• Sunday, June 23, 2024

HEALTH

Diabetes, weight-loss medicines increase stomach paralysis risk

Both Wegovy and Ozempic are injections and administered for weight loss and diabetes respectively. (Representative Image: iStock)

By: Shajil Kumar

Popular diabetes and weight loss medications like Ozempic and Wegovy have been linked with an increased risk of developing stomach paralysis, new studies have found.

Stomach paralysis, also known as gastroparesis, weakens the stomach muscles, leading to food staying in the main digestive organ for a long duration.

Wegovy is approved by the US Food and Drug Administration (FDA) for weight management, while Ozempic is an approved medication helping patients with type 2 diabetes manage blood sugar levels.

However, Ozempic is sometimes prescribed for weight loss, even though it is not FDA-approved for this purpose.

Both Wegovy and Ozempic are injections containing the protein semaglutide, which is similar to the hormone glucagon-like peptide-1 (GLP-1).

Released in the body in response to meal intake, GLP-1’s main actions include promoting insulin production.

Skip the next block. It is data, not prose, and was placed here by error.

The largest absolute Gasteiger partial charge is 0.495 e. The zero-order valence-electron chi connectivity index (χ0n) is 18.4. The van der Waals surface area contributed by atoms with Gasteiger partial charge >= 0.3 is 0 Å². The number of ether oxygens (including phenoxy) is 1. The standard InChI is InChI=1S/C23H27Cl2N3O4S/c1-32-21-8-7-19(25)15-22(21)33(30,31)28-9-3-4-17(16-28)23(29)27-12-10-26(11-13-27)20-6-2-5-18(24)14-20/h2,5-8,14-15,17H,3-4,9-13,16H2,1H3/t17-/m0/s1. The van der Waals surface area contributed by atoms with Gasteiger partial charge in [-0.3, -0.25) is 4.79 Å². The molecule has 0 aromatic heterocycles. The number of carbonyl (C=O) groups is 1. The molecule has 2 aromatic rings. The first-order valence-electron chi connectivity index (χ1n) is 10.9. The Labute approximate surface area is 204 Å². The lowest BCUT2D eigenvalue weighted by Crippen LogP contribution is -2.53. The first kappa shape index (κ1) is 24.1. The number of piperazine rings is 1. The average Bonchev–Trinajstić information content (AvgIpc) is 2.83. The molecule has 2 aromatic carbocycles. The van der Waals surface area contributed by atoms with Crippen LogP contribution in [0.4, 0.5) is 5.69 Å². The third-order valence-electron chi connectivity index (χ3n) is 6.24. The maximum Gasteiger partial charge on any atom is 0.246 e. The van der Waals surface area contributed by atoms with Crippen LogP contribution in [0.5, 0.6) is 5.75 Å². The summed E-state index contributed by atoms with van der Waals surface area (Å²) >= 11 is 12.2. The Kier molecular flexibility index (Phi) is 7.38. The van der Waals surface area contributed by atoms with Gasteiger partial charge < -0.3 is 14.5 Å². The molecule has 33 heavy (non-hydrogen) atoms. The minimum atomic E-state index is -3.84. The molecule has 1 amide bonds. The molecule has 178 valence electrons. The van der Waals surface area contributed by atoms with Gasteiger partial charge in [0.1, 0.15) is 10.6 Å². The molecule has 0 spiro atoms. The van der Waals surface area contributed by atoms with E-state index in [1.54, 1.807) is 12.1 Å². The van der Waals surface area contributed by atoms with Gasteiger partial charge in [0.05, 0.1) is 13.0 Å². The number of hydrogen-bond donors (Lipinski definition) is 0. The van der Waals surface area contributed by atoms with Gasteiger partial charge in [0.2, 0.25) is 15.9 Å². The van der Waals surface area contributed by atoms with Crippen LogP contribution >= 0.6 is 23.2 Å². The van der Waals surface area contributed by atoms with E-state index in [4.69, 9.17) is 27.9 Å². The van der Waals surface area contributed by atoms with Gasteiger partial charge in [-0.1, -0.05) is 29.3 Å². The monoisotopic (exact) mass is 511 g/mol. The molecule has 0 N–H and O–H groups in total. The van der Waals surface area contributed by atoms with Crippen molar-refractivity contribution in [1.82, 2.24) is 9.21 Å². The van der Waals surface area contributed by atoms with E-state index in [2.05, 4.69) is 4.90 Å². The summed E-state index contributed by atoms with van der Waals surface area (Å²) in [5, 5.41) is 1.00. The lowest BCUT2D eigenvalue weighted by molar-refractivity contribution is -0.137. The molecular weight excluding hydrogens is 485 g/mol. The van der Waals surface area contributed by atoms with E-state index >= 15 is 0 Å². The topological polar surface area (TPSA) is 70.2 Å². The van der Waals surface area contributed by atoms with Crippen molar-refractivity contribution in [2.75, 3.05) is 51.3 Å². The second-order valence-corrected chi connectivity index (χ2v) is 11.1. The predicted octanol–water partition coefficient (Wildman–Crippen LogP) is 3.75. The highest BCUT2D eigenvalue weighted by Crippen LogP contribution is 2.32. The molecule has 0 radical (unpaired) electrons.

While these anti-diabetic and weight loss medications, known as GLP-1 receptor agonists or GLP-1 analogues, are known to cause gastrointestinal (GI) side effects such as nausea, vomiting and diarrhoea, new studies shows less common ones such as stomach paralysis (gastroparesis), ileus and acute pancreatitis to be occurring as well.

The studies were presented at Digestive Disease Week 2024, a conference conducted from May 18-21 in Washington DC.

The first study identified 185,000 patients with diabetes or obesity who were prescribed GLP-1 analogues between December 1, 2021, and November 30, 2022.

The second study assessed the risk of gastroparesis in patients with type 2 diabetes treated with GLP-1 receptor agonists (RA).

More than 336,000 patients were included in each of the two cohorts – one receiving the medication and the other not.

The third study, conducted by researchers at Mayo Clinic Minnesota, assessed the impact of GLP-1 RA on GI symptoms. Data of nearly 80,000 patients from the Mayo Clinic Platform who were prescribed the medication were included in this analysis. (PTI)

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